(CNN) - Republican Gov. Jan Brewer of Arizona had some biting words for the Obama administration Monday after it announced it was rescinding agreements that allow some local law enforcement officers to enforce federal immigration laws.
"They arbitrarily singled out Arizona and sent a bomb, if you will, across our bow and made Arizona once again a target," Brewer said on CNN's "John King, USA."
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The administration's decision came hours after the Supreme Court ruled to strike down key components of Arizona's 2010 immigration law.
The high court, however, let stand a controversial provision that allows police to check a person's immigration status while enforcing other laws. Brewer praised the decision as a victory for Arizona, saying the court did not touch "the heart" of the law.
But in a conference call with reporters Monday afternoon, an administration official said the administration will not allow Arizona's immigration priorities to become the Department of Homeland Security's priorities.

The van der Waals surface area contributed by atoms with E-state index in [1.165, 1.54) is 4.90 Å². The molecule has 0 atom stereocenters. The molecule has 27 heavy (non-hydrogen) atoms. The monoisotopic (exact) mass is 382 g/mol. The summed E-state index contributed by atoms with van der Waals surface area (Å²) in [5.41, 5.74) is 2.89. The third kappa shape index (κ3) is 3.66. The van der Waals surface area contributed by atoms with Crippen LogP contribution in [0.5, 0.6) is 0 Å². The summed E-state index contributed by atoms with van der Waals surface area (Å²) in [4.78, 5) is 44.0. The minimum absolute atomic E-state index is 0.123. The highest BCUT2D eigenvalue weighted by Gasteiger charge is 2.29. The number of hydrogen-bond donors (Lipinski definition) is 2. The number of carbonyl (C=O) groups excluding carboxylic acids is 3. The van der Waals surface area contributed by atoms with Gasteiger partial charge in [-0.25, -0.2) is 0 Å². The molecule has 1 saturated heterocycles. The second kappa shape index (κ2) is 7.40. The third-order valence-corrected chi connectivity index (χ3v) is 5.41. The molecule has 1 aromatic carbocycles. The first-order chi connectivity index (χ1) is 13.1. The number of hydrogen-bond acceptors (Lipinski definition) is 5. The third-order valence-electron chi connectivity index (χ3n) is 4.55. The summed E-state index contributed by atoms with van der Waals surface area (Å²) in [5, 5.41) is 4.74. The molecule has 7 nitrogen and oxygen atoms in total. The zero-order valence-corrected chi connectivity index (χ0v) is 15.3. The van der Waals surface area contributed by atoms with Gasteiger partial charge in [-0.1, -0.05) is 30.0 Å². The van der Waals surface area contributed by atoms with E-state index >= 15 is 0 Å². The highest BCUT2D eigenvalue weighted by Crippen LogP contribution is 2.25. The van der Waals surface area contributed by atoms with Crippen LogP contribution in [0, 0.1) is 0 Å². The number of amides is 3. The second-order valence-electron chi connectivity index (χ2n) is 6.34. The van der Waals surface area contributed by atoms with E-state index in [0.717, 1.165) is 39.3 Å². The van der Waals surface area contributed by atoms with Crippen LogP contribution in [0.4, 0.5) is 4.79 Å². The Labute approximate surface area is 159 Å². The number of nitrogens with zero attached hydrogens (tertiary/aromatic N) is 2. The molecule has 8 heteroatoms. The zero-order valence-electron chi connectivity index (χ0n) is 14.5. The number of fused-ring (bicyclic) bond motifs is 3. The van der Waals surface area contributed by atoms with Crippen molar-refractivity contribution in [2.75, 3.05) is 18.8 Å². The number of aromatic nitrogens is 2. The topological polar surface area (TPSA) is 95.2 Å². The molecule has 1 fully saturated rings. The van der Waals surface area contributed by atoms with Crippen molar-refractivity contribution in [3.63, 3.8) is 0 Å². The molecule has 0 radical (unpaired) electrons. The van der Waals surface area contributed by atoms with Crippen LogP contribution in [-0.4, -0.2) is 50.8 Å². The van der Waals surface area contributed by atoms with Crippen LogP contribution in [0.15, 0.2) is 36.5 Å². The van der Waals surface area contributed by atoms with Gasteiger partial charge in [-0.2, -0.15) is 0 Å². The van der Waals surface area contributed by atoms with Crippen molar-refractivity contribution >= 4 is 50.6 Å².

The administration is withdrawing the so-called 287(g) agreements with Arizona, under which state and local law enforcement agencies entered into a partnership with the DHS's Immigration and Customs Enforcement and were delegated authority for immigration enforcement within their jurisdictions.
Brewer, outraged by the announcement, argued the decision was politically-motivated and said the government was making Arizona "a target."
"The people of America ought to be outraged," she said. "This is absolutely an assault."
Asked if she plans to try to appeal the administration's decision, Brewer did not give a direct 'yes' or 'no,' only saying the federal government was abandoning the Grand Canyon State.
"I guess what (Obama) is telling us is, 'Arizona, you're on your own. Take it our leave it.' I guess he doesn't think we're part of the country, anymore," Brewer said.
Rep. Charles Gonzalez of Texas, chairman of the Congressional Hispanic Caucus, on the same program took issue with Brewer's choice of words, saying Arizona should be "reminded today that they are, in fact, part of this country."
"The Constitution does, in fact, apply to the state of Arizona, as well as other states," Gonzalez said. "It said no state is going to be above the Constitution."
And while the high court upheld the controversial provision of the law, Gonzalez said he expects it would lead to racial profiling "on a grand scale" and eventually come back under the court's hammer.
"My prediction is that the other shoe will drop and that this fourth provision will be ruled unconstitutional," he said.